Kobold Quarterly - Spring 2011 - Issue 17 (PDF+Print Subscription, PDF Subscription, Print, PDF)
by various talented folk
Published by Open Design
Disclaimer: While I was offered a complimentary copy for my review, I didn't need it as I've had a KQ subscription (Print+PDF) since the beginning and I don't plan on changing that any time soon as I enjoy it, a lot.
Now I could go the easy and obvious route and point out that Kobold Quarterly is the torchbearer to what Dragon and Dungeon magazine was before, but that's not only too obvious its something that's been done before...over and cover again, since it's quite true. Instead, I'm just gonna blather on about some of the cool offerings that this issue has in it and why I like them. It won't be an encyclopedic review, though, because those are rather droll.
So, in no particular order, rhyme, or reason, here we go.
Stan! Seriously, I like Bolt & Quiver, and anytime I see it in print I'm a happy camper.
Allison Theus's cover, 'Charge!', for this issue is pretty sweet, too. If that doesn't scream 'Win or lose, go down swinging' I don't know what else does.
Hell, I even enjoyed a lot of the ads, too. I know, I'm a bit odd, but one of my favorite things to do is flip through and check out the ads for anything interesting. Regardless of edition or genre, too. Sometimes you can find the most interesting offerings, be it a supplement, setting, utility, or software.
Anyhow, on toward the articles.
I like taverns, and I don't think that the cliché can be overplayed, either. Richard L. Smith the Second's 'The Black Goat' hits the spot just right. With art by Kevin Crossley and cartography by Sean Macdonald, you've a nice feel and what you need for an interesting haunt or an encounter. It could just be a place that folks enjoy, regardless of its eerie nature, or just the right sort of place to raise interests and investigations by the characters.
Next we've 'The Value of the Monster' by this Monte Cook fellow, and he seems pretty talented. *grins* Lame joke, I know, but the article is quite good and his introspective on the qualities and characteristics of a monster, of its value, is definitely a solid read. Given his pedigree, it's a given that Monte would produce such a succinct, efficient piece, too. There's something to be said about informative brevity.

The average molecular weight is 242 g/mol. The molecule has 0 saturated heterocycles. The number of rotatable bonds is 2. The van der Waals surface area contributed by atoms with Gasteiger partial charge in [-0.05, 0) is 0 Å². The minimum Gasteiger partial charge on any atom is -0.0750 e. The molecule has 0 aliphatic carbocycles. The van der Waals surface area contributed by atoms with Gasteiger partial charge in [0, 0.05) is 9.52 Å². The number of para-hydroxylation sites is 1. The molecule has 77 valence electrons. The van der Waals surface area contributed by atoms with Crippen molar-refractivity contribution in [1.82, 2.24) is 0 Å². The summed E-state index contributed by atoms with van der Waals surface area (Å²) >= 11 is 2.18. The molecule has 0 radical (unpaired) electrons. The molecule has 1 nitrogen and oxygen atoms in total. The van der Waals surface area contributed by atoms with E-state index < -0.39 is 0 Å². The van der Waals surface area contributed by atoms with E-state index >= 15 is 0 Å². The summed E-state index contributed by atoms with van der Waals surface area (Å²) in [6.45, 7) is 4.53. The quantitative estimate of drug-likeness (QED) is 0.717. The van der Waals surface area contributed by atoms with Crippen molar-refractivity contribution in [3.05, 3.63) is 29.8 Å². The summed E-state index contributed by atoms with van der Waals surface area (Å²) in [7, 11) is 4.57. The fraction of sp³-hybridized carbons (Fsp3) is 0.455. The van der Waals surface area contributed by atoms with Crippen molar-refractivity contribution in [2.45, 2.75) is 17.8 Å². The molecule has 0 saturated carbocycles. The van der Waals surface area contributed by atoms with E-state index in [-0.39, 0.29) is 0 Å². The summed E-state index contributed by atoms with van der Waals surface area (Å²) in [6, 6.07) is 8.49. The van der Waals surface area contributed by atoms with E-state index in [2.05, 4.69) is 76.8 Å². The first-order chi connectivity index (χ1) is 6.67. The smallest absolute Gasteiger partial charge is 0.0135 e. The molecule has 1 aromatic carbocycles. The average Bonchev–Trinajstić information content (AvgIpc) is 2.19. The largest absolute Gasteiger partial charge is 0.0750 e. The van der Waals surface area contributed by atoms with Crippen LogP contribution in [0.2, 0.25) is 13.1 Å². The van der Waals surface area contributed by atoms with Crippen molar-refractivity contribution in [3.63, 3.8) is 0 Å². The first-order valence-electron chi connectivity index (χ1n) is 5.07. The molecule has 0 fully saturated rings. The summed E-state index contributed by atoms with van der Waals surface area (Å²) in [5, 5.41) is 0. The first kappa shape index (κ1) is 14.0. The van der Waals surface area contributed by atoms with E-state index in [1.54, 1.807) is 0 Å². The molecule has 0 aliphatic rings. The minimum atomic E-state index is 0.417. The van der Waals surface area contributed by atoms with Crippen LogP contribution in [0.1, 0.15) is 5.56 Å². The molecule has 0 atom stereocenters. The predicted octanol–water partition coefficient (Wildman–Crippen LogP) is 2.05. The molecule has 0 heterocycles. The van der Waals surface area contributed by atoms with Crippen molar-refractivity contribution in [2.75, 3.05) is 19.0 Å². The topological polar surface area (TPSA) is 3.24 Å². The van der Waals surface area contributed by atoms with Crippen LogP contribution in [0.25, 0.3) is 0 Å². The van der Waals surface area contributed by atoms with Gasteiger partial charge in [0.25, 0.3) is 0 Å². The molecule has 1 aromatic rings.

Now I'm a sucker for flavor, especially if you can get it to flow off of the tongue and toss around solid coinage values with it. Matthew J. Hanson's 'Elf Needs Food Badly,' with art by Scott Foresman and Rich Hershey, does just that. Now this ain't just foodstuff for the in-character foodie, but it's magical sundries for the 4e game. Conceptually it wouldn't take much to slap down an idea for PFRPG campaigns, either.
Next we've Mark Moreland's Pathfinder Society offering of 'Ambush n Absalom,' with at by Jenny Clements and cartography by Corey Macourek. I really enjoy the organized play offerings from Paizo via the Pathfinder Society, and this one is no exception. I'm a sucker for urban adventures and throwing players in the sewers, as my Ptolus campaign folks know too well, and I could easily see using this offering to help that or just play it as part of the Pathfinder Scoiety its self.
Lastly, there's a Midgard Campaign Setting support article. Again we've another 4e offering, but the material that Stefen Styrsky puts out in 'The Scourges of Vael Turog' is just solid, and Pat Loboyko's art is killer. As I've told the folks over at Open Design before, when I play 4e it's either a homebrew setting or one of their offerings. Period.
If there's accorded neutral grounds within the d20-based gaming world, it's definitely Kobold Quarterly.
Interested? Intrigued? Tempted?
Then check out the following links and pick you method of ingestion: (PDF+Print Subscription: $27.99, PDF Subscription: $15.99, Print: $7.99, PDF: $5.99)
If you can't find a method of receiving and enjoying Kobold Quarterly, then you're really not trying hard enough.